1. The psychology behind the anger: It’s unsolicited advice. Nobody wants to be told what to do, especially by some gym-rat-rando, and even moreso after a hard day of people pleasing at the office. That’s why they’re mad. This older guy, who’s out of shape, is out of shape because he’s neglected himself. If he wanted to know how to do it right, he would have learned by now. (This is coming from an in-shape 43 year old gym regular).

    2. If I were recommending what this trainer SHOULD say to actually change the other guy’s form, what would it be? Let’s walk through the reasoning behind what he wants.
    Here’s the subtextual goal: (imagining as if I’m a trainer) to have a total stranger listen to my expert knowledge on weight training. Why would a total stranger want to listen to me? Because I’m an authority. How would a total stranger learn that I’m an authority? I could establish rapport, and gain his trust. The goal here is to sell him on the idea that a total stranger could have some insight that will improve his workout. The sale I’m trying to make is my expert advice, the price is free. The behavior: politely suggest!

    “Hi, my name is ——, you know, sorry to bother you but, I’m a personal trainer, and while I was waiting for you to finish-up here [at the ab work out bench], I noticed your technique with a simple adjustment, could benefit greatly. I’d be willing to give you a few pointers to help you out, if you’d like, and you’ll probably notice immediate results just by making a slight change. If I wasn’t a personal trainer, I wouldn’t have bothered mentioning it, but I just hate missing opportunities to help out a fellow gym member achieve his training goals.”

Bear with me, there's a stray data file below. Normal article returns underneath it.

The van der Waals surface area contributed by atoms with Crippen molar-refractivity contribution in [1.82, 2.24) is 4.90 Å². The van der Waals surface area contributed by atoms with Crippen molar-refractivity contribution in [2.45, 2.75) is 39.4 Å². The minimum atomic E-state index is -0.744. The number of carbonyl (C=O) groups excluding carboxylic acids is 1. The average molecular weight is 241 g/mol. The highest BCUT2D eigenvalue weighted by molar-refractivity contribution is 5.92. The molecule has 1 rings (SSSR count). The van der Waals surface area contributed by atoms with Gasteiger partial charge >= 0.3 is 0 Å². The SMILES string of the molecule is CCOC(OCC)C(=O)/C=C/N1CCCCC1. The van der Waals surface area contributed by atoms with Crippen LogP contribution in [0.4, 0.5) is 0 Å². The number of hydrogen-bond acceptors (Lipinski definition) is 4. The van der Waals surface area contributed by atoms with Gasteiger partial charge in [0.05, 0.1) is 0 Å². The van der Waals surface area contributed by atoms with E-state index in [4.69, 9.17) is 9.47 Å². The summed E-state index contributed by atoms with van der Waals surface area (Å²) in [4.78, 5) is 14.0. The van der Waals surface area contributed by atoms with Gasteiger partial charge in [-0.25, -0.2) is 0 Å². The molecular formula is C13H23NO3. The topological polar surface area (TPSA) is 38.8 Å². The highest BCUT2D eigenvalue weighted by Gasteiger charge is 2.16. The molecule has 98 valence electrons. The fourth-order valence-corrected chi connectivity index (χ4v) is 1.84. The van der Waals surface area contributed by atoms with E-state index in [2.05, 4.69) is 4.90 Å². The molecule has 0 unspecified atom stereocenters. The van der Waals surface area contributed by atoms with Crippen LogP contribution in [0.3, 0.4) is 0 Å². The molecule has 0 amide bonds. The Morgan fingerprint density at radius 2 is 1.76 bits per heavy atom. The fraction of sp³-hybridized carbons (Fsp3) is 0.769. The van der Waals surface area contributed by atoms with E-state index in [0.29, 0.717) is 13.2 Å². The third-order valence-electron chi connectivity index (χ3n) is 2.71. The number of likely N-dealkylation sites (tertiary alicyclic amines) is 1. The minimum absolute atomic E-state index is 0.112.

• Dani

      That! Unsolicited advice.

      When you give somebody unsolicited advice, it comes off as telling them “U R DOIN IT RONG” – out of nowhere, with no pre-existing relationship? Being right doesn’t excuse being rude. For that matter, being rude means people won’t listen to you when you’re right. We’re territorial, us humans. Most of us spend enough time having to defend our territories without having total strangers come up and critique stuff. (This is also a big part of why it’s so difficult to successfully step in when parents are being dicks to their kids in public.)

      It leads into the second question: you need some kind of buy-in, some kind of trust accumulated, even if it’s just a minute’s worth, before people are going to be willing to listen to your advice.

      Psychologically, otherwise you are bouncing a trust check here. You’re trying to withdraw from an account that you haven’t put anything into.

      This question has two of Ramit’s invisible barriers all over it: “They should be listening to me, I know better than them,” and “If they don’t listen to me, they’re being stupid.”